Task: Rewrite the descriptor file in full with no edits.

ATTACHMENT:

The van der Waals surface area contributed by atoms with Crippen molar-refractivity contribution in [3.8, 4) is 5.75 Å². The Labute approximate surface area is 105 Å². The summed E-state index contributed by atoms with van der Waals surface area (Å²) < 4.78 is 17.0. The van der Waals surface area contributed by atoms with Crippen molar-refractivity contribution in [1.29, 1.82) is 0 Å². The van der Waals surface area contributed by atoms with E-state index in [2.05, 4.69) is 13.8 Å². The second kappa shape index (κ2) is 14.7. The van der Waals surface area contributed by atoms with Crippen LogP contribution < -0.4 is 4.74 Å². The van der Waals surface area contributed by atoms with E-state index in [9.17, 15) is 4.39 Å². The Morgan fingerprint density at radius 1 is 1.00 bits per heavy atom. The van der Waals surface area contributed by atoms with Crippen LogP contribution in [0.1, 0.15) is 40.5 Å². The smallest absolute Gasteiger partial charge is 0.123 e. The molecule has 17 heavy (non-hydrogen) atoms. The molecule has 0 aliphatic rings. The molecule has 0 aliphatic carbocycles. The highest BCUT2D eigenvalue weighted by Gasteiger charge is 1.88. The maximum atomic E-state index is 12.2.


The van der Waals surface area contributed by atoms with Crippen molar-refractivity contribution in [3.8, 4) is 5.75 Å². The Labute approximate surface area is 105 Å². The summed E-state index contributed by atoms with van der Waals surface area (Å²) < 4.78 is 17.0. The van der Waals surface area contributed by atoms with Crippen molar-refractivity contribution in [1.29, 1.82) is 0 Å². The van der Waals surface area contributed by atoms with E-state index in [2.05, 4.69) is 13.8 Å². The second kappa shape index (κ2) is 14.7. The van der Waals surface area contributed by atoms with Crippen LogP contribution < -0.4 is 4.74 Å². The van der Waals surface area contributed by atoms with E-state index in [9.17, 15) is 4.39 Å². The Morgan fingerprint density at radius 1 is 1.00 bits per heavy atom. The van der Waals surface area contributed by atoms with Crippen LogP contribution in [0.1, 0.15) is 40.5 Å². The smallest absolute Gasteiger partial charge is 0.123 e. The molecule has 17 heavy (non-hydrogen) atoms. The molecule has 0 aliphatic rings. The molecule has 0 aliphatic carbocycles. The highest BCUT2D eigenvalue weighted by Gasteiger charge is 1.88. The maximum atomic E-state index is 12.2.